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March 29, 2017 at 8:00 AM

Notes from the Field: Jason Groome debuts on Day Four

PORT CHARLOTTE, Fla. -- On Friday of the staff trip to minor league spring training, Director of Scouting Ian Cundall journeyed up to the Rays’ complex to take in the Red Sox High A and Low A games. Here are his Notes from the Field.

- The main reason for our journey up to Port Charlotte was to see the Spring Training game debut of 2016 first-round pick Jason Groome pitch in the Low A game, and he didn’t disappoint. Groome threw 2 2/3 shutout innings, allowing only one baserunner on a walk and striking out two. Groome’s delivery is remarkably easy, and he has an ideal pitcher’s frame. Groome’s fastball sat 90-92 mph for the first inning before dropping a tick to 88-90 as he got deeper into outing. Even at that velocity, he was able to be effective as he was pounding the lower part of the strike zone, especially in the first two innings, with the pitch showing late life and run. Groome has shown more velocity in past looks, but as this was his first outing of the spring, the slightly lower velocity is not a concern. Going forward, Groome could hold his velocity and have better command of the pitch while sitting in the low-90s, but still dial it up when necessary to the 94-95 range on occasion. 

Groome’s primary secondary pitch is his curveball, with which he recorded both of his strikeouts while flummoxing the young Rays hitters. He has remarkable feel for the pitch for his age and snapped off some easy plus breakers during this outing. The pitch ranged from 74-78 mph with tight rotation and depth. He was able to throw it in the zone for called strikes or out of the zone for missed swings, and he clearly has supreme confidence in the pitch. It is a true weapon and the best curveball in the system right now.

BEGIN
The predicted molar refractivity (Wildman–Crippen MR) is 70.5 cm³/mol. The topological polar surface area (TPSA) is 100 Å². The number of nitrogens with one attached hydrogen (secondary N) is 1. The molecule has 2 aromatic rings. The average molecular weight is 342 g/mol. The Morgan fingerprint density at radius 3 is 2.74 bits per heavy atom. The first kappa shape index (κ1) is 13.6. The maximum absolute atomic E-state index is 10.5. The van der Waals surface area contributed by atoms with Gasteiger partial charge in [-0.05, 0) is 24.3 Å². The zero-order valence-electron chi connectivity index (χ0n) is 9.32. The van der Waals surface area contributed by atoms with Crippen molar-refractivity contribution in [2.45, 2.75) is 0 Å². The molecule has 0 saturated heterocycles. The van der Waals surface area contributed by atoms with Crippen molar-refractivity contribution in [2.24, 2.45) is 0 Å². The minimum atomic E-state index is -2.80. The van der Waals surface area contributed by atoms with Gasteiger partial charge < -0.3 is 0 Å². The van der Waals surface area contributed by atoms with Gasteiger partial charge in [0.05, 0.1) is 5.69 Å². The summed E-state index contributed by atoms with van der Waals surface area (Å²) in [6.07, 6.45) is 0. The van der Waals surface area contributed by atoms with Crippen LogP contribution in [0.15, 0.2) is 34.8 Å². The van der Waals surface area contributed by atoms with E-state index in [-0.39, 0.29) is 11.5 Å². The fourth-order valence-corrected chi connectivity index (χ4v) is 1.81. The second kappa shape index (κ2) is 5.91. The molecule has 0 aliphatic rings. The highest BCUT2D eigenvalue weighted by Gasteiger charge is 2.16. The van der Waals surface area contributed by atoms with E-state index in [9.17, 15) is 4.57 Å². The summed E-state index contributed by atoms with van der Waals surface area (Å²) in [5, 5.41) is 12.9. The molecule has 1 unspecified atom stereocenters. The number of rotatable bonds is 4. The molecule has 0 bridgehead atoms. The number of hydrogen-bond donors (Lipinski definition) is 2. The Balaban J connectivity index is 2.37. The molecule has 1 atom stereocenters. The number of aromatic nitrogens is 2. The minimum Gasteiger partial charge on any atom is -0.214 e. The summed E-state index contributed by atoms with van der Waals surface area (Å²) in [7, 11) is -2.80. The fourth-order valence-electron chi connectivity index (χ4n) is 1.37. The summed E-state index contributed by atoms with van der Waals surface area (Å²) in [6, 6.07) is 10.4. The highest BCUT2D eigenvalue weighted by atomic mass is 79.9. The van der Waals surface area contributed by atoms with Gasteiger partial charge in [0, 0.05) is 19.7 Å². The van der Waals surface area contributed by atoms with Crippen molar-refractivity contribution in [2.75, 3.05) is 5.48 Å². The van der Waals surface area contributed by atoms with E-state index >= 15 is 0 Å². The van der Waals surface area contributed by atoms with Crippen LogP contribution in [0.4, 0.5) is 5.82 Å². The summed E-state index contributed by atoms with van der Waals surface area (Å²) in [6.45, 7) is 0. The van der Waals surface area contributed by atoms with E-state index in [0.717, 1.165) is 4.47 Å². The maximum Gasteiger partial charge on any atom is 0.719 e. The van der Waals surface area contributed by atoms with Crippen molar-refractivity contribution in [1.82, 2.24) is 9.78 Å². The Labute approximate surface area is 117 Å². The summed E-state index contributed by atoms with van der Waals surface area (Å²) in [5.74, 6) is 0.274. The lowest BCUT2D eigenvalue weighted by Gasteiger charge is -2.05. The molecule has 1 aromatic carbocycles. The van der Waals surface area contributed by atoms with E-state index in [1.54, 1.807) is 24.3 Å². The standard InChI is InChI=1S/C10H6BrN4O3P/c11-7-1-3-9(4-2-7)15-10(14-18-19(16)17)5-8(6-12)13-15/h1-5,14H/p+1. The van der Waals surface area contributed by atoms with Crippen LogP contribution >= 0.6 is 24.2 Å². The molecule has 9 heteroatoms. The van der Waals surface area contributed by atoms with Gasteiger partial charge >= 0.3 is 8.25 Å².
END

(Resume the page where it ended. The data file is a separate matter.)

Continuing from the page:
Groome also mixed in his changeup, and it looked better than when I saw him last year. He only threw a handful, but he showed more feel for the pitch over time and actually got a couple swing-and-misses on it. He threw it 80-82 mph with the same arm speed as his fastball. He turned it over down in the zone, with the pitch showing late fade away from the barrel. At that velocity, the pitch has good separation from his fastball and looks like it can develop into at least an average offering.

- 2016 fifth-round pick Mike Shawaryn started the High A game and got hit around some, giving up some loud contact including a home run to a left-handed hitter. Shawaryn came out throwing hard, sitting 92-94 mph with his fastball showing sink down in the zone. As the outing went on, his velocity ticked down, and by his third inning of work he was sitting 88-91 mph. Shawaryn has a starting pitcher’s frame, but his delivery has effort and his low-three-quarters arm slot gives left-handed hitters a good look at the ball, both factors that lead to questions about whether he can stick as a starter long term.